6. Take small steps. Unity doesn’t just happen, especially where it’s been absent. I’ve been a part of an ecumenical Thanksgiving service in our neighborhood. I’ve been talking with some church leaders in the neighborhood about a regular “clergy” breakfast. Our church will be the meeting place for a group of religious leaders and police to discuss community needs. Maybe you’ll find common cause with members of other groups in a community food drive or a Bible study group. Maybe it’ll just be a friendly conversation with that other person at work who reads their Bible every day. Maybe you’ll read a book by someone outside of “your tribe.” Don’t cross any lines that you can't feel good about. But take a step toward understanding and appreciation. 

     7. Hold on to your convictions. Authentic unity isn’t least-common-denominator Christianity in which most every truth is relative. It happens when we love one another in spite of our differences, and begin to learn from each other. The differences that matter to us can help us to see how multi-faceted the kingdom of God can be. And how little of God’s truth any of us grasps by ourselves. Unity, contrary to what some might have you think, doesn’t require you to give up any convictions. It only requires that we give up pride, hostility, and arrogance.

     8. Don’t let yourself be bullied into intolerance. Sometimes when you extend peace to someone who differs from you, others will say you’ve compromised. They’ll try to force you into line. That’s their fear talking, fear that in unity something is lost. Resist that. Truth has nothing to fear from dialogue and collaboration. Ignore your critics. Don’t let their fear turn you away from the unity Jesus prayed for. But do pray for them. Include them in your efforts for unity. The kingdom is big enough to encompass them and the people they can’t accept.    

     Again, none of this requires that you let go of any of your convictions, that you change anything that’s important to you. It only requires that you have a view of the world that allows for the possibility that you and the followers of Jesus you identify most closely with might not have cornered the market on truth, nor are you the only recipients of God’s grace. We are united with others who have put their hope and trust in what God has done for us through Jesus. Thinking alike about everything else is not possible, and not required.

     May we look to the Father, Son, and Spirit, and find there a model for unity.

     And may our unity be a witness to the world of what Jesus can do.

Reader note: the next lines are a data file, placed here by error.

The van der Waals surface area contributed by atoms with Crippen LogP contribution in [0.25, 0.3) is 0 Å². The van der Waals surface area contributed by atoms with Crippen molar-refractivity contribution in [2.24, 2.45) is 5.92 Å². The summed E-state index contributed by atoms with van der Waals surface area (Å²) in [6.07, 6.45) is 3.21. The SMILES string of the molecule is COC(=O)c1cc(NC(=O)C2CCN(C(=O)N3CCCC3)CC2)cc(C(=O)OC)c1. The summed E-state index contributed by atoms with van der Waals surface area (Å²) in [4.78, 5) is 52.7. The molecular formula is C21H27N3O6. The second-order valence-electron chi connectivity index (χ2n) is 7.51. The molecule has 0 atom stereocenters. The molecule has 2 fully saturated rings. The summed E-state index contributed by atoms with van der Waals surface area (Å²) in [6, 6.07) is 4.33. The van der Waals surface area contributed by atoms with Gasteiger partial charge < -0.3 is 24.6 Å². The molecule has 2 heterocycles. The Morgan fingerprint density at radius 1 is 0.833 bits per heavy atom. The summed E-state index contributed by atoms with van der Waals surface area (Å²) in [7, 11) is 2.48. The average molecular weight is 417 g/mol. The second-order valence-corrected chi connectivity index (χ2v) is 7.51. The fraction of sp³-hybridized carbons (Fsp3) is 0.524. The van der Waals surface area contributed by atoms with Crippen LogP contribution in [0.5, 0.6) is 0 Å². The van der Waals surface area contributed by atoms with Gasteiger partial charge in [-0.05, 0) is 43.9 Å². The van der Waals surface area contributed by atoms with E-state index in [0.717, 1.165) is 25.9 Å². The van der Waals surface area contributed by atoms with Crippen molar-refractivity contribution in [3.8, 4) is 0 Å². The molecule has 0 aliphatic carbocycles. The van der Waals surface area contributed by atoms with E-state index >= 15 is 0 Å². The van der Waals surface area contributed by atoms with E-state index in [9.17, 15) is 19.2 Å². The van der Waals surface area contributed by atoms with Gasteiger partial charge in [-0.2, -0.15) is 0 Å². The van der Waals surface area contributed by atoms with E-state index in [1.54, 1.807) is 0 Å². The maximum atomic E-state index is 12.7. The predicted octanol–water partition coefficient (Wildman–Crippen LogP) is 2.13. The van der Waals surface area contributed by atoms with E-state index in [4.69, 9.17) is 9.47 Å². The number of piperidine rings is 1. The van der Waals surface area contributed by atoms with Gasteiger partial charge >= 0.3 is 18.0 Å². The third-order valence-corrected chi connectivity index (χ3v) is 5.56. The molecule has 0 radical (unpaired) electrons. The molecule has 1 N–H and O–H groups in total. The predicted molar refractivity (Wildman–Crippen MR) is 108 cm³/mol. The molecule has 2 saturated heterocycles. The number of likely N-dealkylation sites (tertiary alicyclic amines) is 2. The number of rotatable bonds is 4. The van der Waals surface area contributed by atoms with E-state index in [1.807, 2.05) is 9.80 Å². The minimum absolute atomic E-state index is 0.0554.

Friday, September 23, 2022

On Shutting Up

 All kinds of animals, birds, reptiles and sea creatures are being tamed and have been tamed by mankind, but no human being can tame the tongue. It is a restless evil, full of deadly poison. 

     With the tongue we praise our Lord and Father, and with it we curse human beings, who have been made in God’s likeness. Out of the same mouth come praise and cursing. My brothers and sisters, this should not be.

-James 3:7-10 (NIV)




So I’ve realized something about myself over the last 30 years or so. I talk. A lot.

     Now, I’m not usually the guy who walks into a room and all eyes are on me. As a rule, I don’t strike up conversations with strangers. In social situations I’m probably just as likely to sit and listen as I am to talk. By temperament I’m an introvert, which means among other things that social situations wear me out and time alone recharges me. 

      Still, I know that I talk a lot.

     Sometimes it’s necessary. If I just sat and said nothing at a meeting, someone would ask me what’s wrong. I teach. I get phone calls. Sometimes someone wants to talk to me about something going on in their life. I talk to my family, of course. I speak to clients at our food pantry. And, every Sunday, my church kind of expects me to have something to say. I try to take that seriously and make sure what I have to say is worth hearing (though I imagine some Sundays they’d be OK if I said a lot less). 

     So I know I talk a lot. After a meeting recently, I realized I had probably spoken more words (not the same as saying more) than anyone else there. Well, there was a lot I wanted to say. Some things I felt strongly about and wanted to get out. Things I felt we needed to accomplish. I may have overdone it. 

      I also know that more words from me does not equal a better outcome. 

     I didn’t come up with that all on my own, of course. Proverbs says the same thing, in lots of ways. One of my favorites is this one: “Sin is not ended by multiplying words, but the prudent hold their tongues.” Another Proverb says, “Those who guard their lips preserve their lives, but those who speak rashly will come to ruin.” Or how about this one, all the incentive I should need to just shut up sometimes: “Even fools are thought wise if they keep silent, and discerning if they hold their tongues.” Or, in the same vein, “Do you see someone who speaks in haste? There is more hope for a fool than for them.